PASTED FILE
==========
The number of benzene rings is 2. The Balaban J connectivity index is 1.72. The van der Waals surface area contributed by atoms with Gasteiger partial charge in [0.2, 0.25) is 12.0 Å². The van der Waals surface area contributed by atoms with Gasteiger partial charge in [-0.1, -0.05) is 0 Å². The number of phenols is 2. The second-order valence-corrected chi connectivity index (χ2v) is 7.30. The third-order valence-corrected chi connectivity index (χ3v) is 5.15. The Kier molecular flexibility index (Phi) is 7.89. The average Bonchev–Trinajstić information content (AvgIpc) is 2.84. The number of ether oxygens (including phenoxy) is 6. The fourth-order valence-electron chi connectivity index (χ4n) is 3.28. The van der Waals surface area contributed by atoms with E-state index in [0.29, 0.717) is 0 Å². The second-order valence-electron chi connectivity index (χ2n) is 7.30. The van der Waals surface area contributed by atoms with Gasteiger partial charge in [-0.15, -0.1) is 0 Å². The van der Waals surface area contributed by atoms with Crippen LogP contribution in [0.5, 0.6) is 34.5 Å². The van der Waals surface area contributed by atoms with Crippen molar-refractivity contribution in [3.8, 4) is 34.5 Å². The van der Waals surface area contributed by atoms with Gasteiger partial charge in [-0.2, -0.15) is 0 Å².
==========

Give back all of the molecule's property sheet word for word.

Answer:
The number of benzene rings is 2. The Balaban J connectivity index is 1.72. The van der Waals surface area contributed by atoms with Gasteiger partial charge in [0.2, 0.25) is 12.0 Å². The van der Waals surface area contributed by atoms with Gasteiger partial charge in [-0.1, -0.05) is 0 Å². The number of phenols is 2. The second-order valence-corrected chi connectivity index (χ2v) is 7.30. The third-order valence-corrected chi connectivity index (χ3v) is 5.15. The Kier molecular flexibility index (Phi) is 7.89. The average Bonchev–Trinajstić information content (AvgIpc) is 2.84. The number of ether oxygens (including phenoxy) is 6. The fourth-order valence-electron chi connectivity index (χ4n) is 3.28. The van der Waals surface area contributed by atoms with E-state index in [0.29, 0.717) is 0 Å². The second-order valence-electron chi connectivity index (χ2n) is 7.30. The van der Waals surface area contributed by atoms with Gasteiger partial charge in [-0.15, -0.1) is 0 Å². The van der Waals surface area contributed by atoms with Crippen LogP contribution in [0.5, 0.6) is 34.5 Å². The van der Waals surface area contributed by atoms with Crippen molar-refractivity contribution in [3.8, 4) is 34.5 Å². The van der Waals surface area contributed by atoms with Gasteiger partial charge in [-0.2, -0.15) is 0 Å².